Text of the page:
Much of the problem we have is that we don't have the vocabulary to describe all the different things people do. People with a blog use the written word. Does that make them 'writers'? Someone at a newspaper gets their text published online. Does that make them a 'blogger'?

Personally, I think blogging is more than just writing. I write the occasional article. I also do photography, some video, I spend a lot of time answering emails from readers, talking to people on Twitter, etc. I also have all the responsibilities of running my site.

As I define it, a blogger is someone who works for themselves and a writer is someone who works for hire. It is a messy definition and I hope better words come along in the future, but I think that is the best way to describe things as of 2009.

Richard said...

Adding to what Gary has already said, being a blogger can be a much more creative experience.

The corporates are unlikely to let their 'writers' take pictures or (god forbid) handle a video camera. As a blogger, you are as much exploring whatever creative mischief you feel like getting up to as much as you are doing plain old writing.

Besides, what difference will the classification make? If you have a blog (like, a real one, not PR-dialogue Incoroporated), then as long as you are doing with it the things that make you happy, why fuss over what they want to call you.

Eileen said...

I don't much care if people gossip about whether or not I qualify as a writer. The question I pose in the text is a real back-and-forth between me and a family member. We write because we write. You read because you like it (sometimes).

I thoroughly agree with all of you, and thank you for your comments and retweets. I mainly don't understand why corporations can't carve out their own niche, and why they claim to be bloggers. Being a blogger includes using only your own filter, and giving of yourself (say I), Being hired by a corporation to write news blips or interesting thises and thats is just that, blibs and thatnthis. Nothing more.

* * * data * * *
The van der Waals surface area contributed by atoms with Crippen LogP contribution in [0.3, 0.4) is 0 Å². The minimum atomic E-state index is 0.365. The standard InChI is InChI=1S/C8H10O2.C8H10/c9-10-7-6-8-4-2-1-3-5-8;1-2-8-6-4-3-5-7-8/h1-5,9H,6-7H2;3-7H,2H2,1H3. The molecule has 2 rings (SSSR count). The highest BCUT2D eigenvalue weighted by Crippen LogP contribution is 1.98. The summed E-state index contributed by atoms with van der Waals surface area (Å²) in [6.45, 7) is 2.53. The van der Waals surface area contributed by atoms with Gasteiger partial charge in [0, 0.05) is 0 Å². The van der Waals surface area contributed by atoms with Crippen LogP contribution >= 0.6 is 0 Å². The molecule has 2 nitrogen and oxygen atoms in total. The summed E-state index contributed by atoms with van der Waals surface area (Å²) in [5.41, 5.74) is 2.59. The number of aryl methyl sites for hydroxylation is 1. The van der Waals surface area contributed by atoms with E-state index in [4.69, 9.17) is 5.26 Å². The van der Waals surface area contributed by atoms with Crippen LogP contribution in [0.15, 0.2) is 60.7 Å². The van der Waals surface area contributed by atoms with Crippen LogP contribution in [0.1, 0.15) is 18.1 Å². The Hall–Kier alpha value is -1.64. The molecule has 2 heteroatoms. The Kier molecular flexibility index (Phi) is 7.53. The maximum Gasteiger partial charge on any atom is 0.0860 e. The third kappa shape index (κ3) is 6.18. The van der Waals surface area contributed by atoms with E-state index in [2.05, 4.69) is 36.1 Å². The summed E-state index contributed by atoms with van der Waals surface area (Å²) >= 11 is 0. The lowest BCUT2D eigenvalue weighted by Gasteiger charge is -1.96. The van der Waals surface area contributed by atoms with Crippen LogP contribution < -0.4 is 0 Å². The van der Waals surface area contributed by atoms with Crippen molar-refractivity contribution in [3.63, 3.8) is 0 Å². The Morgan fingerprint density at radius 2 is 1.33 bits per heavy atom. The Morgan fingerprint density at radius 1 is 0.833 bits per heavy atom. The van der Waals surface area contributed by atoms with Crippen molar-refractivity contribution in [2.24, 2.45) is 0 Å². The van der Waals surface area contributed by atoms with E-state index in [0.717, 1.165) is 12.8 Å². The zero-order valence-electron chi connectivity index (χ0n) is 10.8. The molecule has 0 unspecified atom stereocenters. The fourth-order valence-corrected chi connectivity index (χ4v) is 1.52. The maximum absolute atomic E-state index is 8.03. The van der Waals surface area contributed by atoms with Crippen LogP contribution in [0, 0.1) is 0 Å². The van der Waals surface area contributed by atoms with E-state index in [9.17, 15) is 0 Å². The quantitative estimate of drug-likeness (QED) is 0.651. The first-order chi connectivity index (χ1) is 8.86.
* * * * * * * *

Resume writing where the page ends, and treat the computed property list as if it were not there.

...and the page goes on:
I understand (from Gary) that at the big blogamawhosis in Vegas (blogworld), no one on the travel blogger panel is an independent travel blogger. Why give them this? When I want to know what a blogger says or thinks, I want to talk to a blogger. An answers-to-noone, does-what-he/she-feels like, writes on his/her own time/dime blogger.

I could go on and on, but really would rather hear what you have to say. I already know my own opinion.

Kyle said...

"do you ever worry that you'll run out of things to write about," they answer, "No. I'm worried I'll run out of time before I say everything I need to say."

I have never heard anything like that but I love it. Fits exactly the way I've always felt.

The whole subject is complicated. I've been on both sides of the coin obviously blogging personally, but also blogging for a big corporation (AOL). In the beginning I would say that the blogs I wrote for could definitely qualify us all as blogger. Individuals were allowed to write what they wanted to write. However, later on, that model changed, and it's definitely much more corporate now with people "suggesting" what stories you write and how to write them. Hence, the reason I no longer work there.

Sara said...

I have had this arguement with a friend of mine who studied literature and can write poems in iambic pentameter and all that. She seems to think that blogging isn't writing. But I disagree. I think it is writing. It's sort of like journaling for some people, or for other people who spend more time it has a lot in common with the essay writing we suffered through (or enjoyed if you were me) classes in college.